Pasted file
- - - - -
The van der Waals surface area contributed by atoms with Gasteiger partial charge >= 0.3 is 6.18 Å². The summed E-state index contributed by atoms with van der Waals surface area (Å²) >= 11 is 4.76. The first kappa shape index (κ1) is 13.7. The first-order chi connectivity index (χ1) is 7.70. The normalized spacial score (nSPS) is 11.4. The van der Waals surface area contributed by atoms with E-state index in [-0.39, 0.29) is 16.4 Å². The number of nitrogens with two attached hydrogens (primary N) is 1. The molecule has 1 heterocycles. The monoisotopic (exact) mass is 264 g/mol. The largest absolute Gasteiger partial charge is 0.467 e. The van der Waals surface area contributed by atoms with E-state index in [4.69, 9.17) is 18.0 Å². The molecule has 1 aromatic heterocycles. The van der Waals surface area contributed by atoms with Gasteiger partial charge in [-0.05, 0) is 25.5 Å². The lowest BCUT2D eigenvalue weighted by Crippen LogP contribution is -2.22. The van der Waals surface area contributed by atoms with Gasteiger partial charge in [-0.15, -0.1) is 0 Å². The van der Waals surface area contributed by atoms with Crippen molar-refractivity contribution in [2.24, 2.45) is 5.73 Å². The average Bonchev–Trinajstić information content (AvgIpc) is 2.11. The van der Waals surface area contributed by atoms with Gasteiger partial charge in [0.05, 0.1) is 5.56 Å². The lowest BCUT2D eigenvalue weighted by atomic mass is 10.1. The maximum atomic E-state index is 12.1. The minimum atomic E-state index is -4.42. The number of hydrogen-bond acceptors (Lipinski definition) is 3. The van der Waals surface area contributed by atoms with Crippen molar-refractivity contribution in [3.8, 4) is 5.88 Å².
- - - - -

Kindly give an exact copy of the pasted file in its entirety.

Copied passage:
The van der Waals surface area contributed by atoms with Gasteiger partial charge >= 0.3 is 6.18 Å². The summed E-state index contributed by atoms with van der Waals surface area (Å²) >= 11 is 4.76. The first kappa shape index (κ1) is 13.7. The first-order chi connectivity index (χ1) is 7.70. The normalized spacial score (nSPS) is 11.4. The van der Waals surface area contributed by atoms with E-state index in [-0.39, 0.29) is 16.4 Å². The number of nitrogens with two attached hydrogens (primary N) is 1. The molecule has 1 heterocycles. The monoisotopic (exact) mass is 264 g/mol. The largest absolute Gasteiger partial charge is 0.467 e. The van der Waals surface area contributed by atoms with E-state index in [4.69, 9.17) is 18.0 Å². The molecule has 1 aromatic heterocycles. The van der Waals surface area contributed by atoms with Gasteiger partial charge in [-0.05, 0) is 25.5 Å². The lowest BCUT2D eigenvalue weighted by Crippen LogP contribution is -2.22. The van der Waals surface area contributed by atoms with Gasteiger partial charge in [-0.15, -0.1) is 0 Å². The van der Waals surface area contributed by atoms with Crippen molar-refractivity contribution in [2.24, 2.45) is 5.73 Å². The average Bonchev–Trinajstić information content (AvgIpc) is 2.11. The van der Waals surface area contributed by atoms with Gasteiger partial charge in [0.05, 0.1) is 5.56 Å². The lowest BCUT2D eigenvalue weighted by atomic mass is 10.1. The maximum atomic E-state index is 12.1. The minimum atomic E-state index is -4.42. The number of hydrogen-bond acceptors (Lipinski definition) is 3. The van der Waals surface area contributed by atoms with Crippen molar-refractivity contribution in [3.8, 4) is 5.88 Å².